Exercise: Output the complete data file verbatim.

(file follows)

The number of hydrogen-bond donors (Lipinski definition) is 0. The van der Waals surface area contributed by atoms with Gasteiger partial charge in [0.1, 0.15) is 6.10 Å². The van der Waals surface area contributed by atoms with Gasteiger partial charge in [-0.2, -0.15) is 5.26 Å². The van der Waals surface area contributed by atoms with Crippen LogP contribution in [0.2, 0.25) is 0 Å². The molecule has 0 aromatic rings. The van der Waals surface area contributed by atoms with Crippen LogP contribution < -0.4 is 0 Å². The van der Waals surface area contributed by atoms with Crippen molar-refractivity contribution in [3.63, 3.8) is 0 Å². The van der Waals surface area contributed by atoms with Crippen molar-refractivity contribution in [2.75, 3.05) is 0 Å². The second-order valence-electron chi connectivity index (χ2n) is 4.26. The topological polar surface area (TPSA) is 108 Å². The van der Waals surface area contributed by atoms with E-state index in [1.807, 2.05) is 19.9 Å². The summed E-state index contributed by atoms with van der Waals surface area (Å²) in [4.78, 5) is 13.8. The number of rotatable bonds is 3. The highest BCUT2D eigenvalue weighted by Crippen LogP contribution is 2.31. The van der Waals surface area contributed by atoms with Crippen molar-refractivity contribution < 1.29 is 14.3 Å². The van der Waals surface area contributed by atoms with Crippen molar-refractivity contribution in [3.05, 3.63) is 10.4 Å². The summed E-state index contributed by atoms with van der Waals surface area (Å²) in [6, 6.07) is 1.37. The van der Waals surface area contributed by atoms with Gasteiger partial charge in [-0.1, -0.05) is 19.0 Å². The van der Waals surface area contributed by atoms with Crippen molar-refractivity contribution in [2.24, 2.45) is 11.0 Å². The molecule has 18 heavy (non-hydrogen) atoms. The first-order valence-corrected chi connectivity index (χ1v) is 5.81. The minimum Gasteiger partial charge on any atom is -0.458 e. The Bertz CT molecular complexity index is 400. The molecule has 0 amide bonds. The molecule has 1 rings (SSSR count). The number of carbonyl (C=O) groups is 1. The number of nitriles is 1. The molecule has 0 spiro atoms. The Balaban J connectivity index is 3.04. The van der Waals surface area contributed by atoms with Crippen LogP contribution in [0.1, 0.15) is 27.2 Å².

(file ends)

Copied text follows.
The number of hydrogen-bond donors (Lipinski definition) is 0. The van der Waals surface area contributed by atoms with Gasteiger partial charge in [0.1, 0.15) is 6.10 Å². The van der Waals surface area contributed by atoms with Gasteiger partial charge in [-0.2, -0.15) is 5.26 Å². The van der Waals surface area contributed by atoms with Crippen LogP contribution in [0.2, 0.25) is 0 Å². The molecule has 0 aromatic rings. The van der Waals surface area contributed by atoms with Crippen LogP contribution < -0.4 is 0 Å². The van der Waals surface area contributed by atoms with Crippen molar-refractivity contribution in [3.63, 3.8) is 0 Å². The van der Waals surface area contributed by atoms with Crippen molar-refractivity contribution in [2.75, 3.05) is 0 Å². The second-order valence-electron chi connectivity index (χ2n) is 4.26. The topological polar surface area (TPSA) is 108 Å². The van der Waals surface area contributed by atoms with E-state index in [1.807, 2.05) is 19.9 Å². The summed E-state index contributed by atoms with van der Waals surface area (Å²) in [4.78, 5) is 13.8. The number of rotatable bonds is 3. The highest BCUT2D eigenvalue weighted by Crippen LogP contribution is 2.31. The van der Waals surface area contributed by atoms with Crippen molar-refractivity contribution < 1.29 is 14.3 Å². The van der Waals surface area contributed by atoms with Crippen molar-refractivity contribution in [3.05, 3.63) is 10.4 Å². The summed E-state index contributed by atoms with van der Waals surface area (Å²) in [6, 6.07) is 1.37. The van der Waals surface area contributed by atoms with Gasteiger partial charge in [-0.1, -0.05) is 19.0 Å². The van der Waals surface area contributed by atoms with Crippen molar-refractivity contribution in [2.24, 2.45) is 11.0 Å². The molecule has 18 heavy (non-hydrogen) atoms. The first-order valence-corrected chi connectivity index (χ1v) is 5.81. The minimum Gasteiger partial charge on any atom is -0.458 e. The Bertz CT molecular complexity index is 400. The molecule has 0 amide bonds. The molecule has 1 rings (SSSR count). The number of carbonyl (C=O) groups is 1. The number of nitriles is 1. The molecule has 0 spiro atoms. The Balaban J connectivity index is 3.04. The van der Waals surface area contributed by atoms with Crippen LogP contribution in [0.1, 0.15) is 27.2 Å².